Tuesday, May 17, 2011

Limestone County Scholar's Bowl

You don’t have to state your answer in the form of a question, but the answers would make Alex Trebek very proud. We are not talking about a new game show, or new reality show, but the Limestone County Scholar’s Bowl Competition. Every spring each school in Limestone County sends a team to compete in the annual Scholar’s Bowl Competition, and it is amazing the amount of knowledge our students display at these competitions.
The questions used in the competition cover many different categories including, but not limited to: pop culture, history, geography, literature, science, and mathematics. On some of the math questions students are given ten seconds, as opposed to the customary five seconds, to come up with the answer and may use pencil and paper. Ten seconds is not enough time for most people to even write down the question much less answer the question, but these contestants are not most people and it is amazing how fast many of the students can solve the math problems.
Limestone County has four divisions of Scholar’s Bowl teams: 4th and 5th grade, 6th grade, Junior High, and High School which compete for the county championship. Each team has a coach who prepares them for the competition by quizzing the team members with sample questions they may encounter at the competition and providing some helpful strategies that might help them compete against the opposing teams. Each team may consist of several students, but only four players may be at the table to field questions from the moderator. Each team member has a “clicker” hooked to a buzzer in front of him and when the students think they know the answer to the question they try to be the first person to buzz in with the correct answer. If students buzz in before the question is complete and give an incorrect answer, the opposing team has the entire question read to them again so buzzing in early is a calculated risk. For example the question may be something like, “This novel highlights the antics of two young boys on the Mississippi River in the mid 1800’s” and the student may buzz in with the answer The Adventures of Huckleberry Finn but the remainder of the question might be, “Who is the author is this American classic?”
The competitions use the Alabama Scholastic Competition Association (ASCA) format which includes multiple rounds using a variety of questioning formats. For example, round two consists of a toss-up question that is available to members of both teams, followed by a bonus round only offered to the team that correctly answered the toss-up question. Round three is actually a “worksheet round” in which both teams are given twenty identical questions and two minutes to write their answers on the sheet. All six members of the team may help with the worksheet round, and these members must work together using their collective abilities and strengths to come up with the correct answers. This round is really something incredible to watch as most teams split up the questions and then at the last minute write the answers on the final answer document with just enough time to spare.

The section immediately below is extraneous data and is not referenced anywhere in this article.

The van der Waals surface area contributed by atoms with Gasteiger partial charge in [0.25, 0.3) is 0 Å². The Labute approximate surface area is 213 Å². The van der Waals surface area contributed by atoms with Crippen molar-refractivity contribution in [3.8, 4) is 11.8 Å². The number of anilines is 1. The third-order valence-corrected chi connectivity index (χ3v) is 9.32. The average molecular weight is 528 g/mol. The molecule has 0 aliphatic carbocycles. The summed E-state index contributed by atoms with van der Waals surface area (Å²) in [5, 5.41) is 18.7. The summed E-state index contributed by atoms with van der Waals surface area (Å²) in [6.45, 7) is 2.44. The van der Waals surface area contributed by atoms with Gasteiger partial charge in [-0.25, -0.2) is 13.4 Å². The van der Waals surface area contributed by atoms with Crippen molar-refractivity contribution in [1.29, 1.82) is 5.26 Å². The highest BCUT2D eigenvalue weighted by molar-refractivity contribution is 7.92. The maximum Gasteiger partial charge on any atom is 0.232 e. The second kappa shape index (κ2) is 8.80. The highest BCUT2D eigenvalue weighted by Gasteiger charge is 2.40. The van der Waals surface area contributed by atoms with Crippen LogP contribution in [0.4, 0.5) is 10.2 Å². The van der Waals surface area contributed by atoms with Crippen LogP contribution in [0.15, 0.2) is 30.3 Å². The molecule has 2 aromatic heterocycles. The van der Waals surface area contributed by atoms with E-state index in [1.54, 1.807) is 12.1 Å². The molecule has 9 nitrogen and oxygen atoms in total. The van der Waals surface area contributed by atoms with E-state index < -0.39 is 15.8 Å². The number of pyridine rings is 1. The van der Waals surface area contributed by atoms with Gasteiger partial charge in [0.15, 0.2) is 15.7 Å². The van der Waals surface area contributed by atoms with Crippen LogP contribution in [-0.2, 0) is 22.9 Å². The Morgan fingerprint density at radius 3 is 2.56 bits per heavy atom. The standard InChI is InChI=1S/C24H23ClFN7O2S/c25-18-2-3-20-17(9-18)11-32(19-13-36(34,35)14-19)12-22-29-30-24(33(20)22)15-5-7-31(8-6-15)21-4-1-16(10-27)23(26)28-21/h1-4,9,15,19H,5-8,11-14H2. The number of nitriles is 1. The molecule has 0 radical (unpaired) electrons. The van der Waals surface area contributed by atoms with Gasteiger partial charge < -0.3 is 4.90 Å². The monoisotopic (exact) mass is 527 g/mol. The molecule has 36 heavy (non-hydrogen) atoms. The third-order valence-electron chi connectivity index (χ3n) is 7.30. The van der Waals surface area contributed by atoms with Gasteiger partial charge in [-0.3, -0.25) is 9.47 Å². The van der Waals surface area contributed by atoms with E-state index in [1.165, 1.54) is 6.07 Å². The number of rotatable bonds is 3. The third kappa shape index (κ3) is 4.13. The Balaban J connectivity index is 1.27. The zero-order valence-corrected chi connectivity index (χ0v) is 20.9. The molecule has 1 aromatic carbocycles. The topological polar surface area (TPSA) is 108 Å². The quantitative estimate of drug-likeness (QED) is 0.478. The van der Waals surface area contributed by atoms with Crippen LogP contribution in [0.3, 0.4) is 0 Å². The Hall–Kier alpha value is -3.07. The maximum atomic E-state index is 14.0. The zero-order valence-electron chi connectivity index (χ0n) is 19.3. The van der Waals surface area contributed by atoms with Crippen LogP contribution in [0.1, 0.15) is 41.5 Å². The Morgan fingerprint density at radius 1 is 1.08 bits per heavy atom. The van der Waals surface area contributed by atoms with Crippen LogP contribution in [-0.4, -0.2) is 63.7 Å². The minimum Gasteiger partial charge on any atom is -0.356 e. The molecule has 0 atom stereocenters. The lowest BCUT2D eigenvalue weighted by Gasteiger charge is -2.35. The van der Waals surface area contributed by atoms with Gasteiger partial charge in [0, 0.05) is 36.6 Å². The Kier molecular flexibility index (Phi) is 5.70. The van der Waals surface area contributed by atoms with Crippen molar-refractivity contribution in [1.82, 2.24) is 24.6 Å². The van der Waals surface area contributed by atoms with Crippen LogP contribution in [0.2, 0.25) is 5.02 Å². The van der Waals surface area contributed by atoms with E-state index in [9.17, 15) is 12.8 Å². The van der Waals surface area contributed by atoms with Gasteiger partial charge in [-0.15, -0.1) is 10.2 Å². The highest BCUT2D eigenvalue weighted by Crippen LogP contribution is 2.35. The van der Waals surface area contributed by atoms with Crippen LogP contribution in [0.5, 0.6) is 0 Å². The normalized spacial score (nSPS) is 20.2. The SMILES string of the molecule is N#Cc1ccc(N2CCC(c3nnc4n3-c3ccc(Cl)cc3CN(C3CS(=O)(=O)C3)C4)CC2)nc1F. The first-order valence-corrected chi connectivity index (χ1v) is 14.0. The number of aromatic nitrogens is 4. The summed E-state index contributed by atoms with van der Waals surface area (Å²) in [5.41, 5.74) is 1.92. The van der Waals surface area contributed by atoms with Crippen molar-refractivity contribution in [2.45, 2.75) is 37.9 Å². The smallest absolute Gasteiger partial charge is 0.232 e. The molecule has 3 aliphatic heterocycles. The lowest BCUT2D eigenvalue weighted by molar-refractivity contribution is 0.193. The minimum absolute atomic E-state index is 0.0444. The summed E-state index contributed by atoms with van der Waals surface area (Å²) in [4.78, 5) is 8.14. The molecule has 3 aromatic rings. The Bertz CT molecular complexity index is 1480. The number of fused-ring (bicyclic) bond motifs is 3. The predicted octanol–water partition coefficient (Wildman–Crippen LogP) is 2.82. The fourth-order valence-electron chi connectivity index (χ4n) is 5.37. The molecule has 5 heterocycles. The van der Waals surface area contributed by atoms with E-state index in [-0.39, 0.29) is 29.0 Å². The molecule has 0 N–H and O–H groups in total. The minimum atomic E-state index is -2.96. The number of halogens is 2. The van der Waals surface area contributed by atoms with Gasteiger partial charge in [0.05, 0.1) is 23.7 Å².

Two schools compete against each other in each match, but the members are not only competing as part of a team, but each person that answers a question also earns individual points that will be used to recognize the high individual scorer. At the end of the high school competition, the high scorers from the day’s competition compete against each other for the honor of being named the high individual scorer for the county. This round consists of thirty toss-up questions and the person earning the most points is awarded the honor of high scorer for the county.
The students of Limestone County are very impressive and perhaps no other event highlights the knowledge of our students like the Scholar’s Bowl Competitions. To win the competition takes team work, strategy, and above all an incredible amount of knowledge on the part of the students. It is very difficult to prepare for the competition so a lifestyle of reading and curiosity is what it takes to be successful in this competition. If you ever get a chance to come out and watch a Scholar’s Bowl even,t it is worth the time you will spend.
The great thing about all extracurricular events is that they give students a chance to succeed in whatever endeavor is of interest to them. Very few people are good at everything but everyone is good at something. When students have an activity that connects them to the school, they are more likely to be interested and succeed. The Scholar’s Bowl Competition is an excellent way to help nurture the love of learning in our students and we are fortunate in Limestone County to have such wonderful programs like the Scholar’s Bowl Competition.

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